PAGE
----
NASA’s Jet Propulsion Laboratory near Pasadena, Calif., is hosting an educator conference, May 1-2, 2010, on the unique climate of the state of California. California contains most climate zones and almost all types of weather. These phenomena are in response to local and global forces including atmospheric circulation, the Pacific Ocean and the state’s unique and varied topography. Human factors play a role as well, from global impact to local decisions on urban growth, fire and water resources.
JPL and local scientists, geographers and planners will address the current climate, the historical record, long-range trends and future forecasts in context. Special attention will be paid to the California science standards, especially key areas like fourth grade where California is a year-long theme.
This conference is geared toward all educators (including museum staff) and students (high school and above) interested in earth and space science and exploration. The conference content is generally non-technical but does include some detailed scientific and engineering content. The objective of the conference is to tell the exciting tale of real-life exploration and new discovery in a way that will excite and inspire students. Students under 18 years of age must be accompanied by a registered adult. The bulk of the conference is presentations, not workshop-type activities, but instructional materials and resources will be shared.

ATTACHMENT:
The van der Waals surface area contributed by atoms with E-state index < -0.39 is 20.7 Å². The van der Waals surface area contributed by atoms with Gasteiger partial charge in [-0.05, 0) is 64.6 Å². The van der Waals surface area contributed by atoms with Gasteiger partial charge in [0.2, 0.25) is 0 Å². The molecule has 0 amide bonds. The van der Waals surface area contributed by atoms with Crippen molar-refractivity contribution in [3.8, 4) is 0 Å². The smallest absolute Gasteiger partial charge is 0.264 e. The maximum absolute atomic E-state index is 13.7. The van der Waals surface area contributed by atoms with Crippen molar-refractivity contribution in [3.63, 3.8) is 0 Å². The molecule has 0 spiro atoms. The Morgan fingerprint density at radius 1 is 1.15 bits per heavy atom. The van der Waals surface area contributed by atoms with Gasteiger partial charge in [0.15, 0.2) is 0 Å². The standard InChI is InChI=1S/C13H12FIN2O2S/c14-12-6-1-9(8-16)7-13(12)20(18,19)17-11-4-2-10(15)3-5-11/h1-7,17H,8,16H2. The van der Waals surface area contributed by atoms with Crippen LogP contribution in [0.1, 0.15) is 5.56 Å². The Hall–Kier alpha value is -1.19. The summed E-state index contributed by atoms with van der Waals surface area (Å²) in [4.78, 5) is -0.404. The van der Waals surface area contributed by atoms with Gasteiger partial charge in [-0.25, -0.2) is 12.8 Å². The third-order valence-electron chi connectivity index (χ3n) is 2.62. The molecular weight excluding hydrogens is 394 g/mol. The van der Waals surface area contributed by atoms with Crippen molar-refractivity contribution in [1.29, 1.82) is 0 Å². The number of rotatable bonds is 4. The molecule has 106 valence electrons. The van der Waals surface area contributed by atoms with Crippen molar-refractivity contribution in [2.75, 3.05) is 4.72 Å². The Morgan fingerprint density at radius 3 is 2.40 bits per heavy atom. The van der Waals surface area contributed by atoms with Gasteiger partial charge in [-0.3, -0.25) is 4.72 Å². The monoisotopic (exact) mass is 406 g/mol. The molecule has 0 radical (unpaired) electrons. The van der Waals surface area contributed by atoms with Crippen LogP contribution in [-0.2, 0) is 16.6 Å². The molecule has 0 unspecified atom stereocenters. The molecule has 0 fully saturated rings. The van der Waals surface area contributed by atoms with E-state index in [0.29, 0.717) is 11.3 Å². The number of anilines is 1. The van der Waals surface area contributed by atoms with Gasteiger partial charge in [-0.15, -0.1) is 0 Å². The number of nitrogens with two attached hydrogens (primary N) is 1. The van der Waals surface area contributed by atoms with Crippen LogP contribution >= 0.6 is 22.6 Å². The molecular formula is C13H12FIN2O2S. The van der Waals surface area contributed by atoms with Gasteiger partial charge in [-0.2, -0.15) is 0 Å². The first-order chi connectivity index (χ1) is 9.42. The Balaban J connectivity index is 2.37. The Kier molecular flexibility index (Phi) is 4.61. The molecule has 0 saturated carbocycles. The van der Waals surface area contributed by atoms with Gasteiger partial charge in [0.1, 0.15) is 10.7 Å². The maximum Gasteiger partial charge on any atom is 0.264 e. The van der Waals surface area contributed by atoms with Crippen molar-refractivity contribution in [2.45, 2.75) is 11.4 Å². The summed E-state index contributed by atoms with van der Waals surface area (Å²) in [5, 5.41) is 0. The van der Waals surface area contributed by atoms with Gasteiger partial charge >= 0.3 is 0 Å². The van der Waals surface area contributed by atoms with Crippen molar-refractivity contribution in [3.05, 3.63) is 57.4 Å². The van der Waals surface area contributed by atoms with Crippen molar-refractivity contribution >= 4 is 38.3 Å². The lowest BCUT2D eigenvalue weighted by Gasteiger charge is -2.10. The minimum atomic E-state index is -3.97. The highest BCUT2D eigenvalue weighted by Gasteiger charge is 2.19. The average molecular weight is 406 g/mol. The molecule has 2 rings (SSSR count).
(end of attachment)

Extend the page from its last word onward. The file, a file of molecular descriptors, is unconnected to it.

Interested educators and students must register by April 26, 2010. Walk-up registration will not be possible for this conference.
For more information, visit http://www.jpl.nasa.gov/education/index.cfm?page=130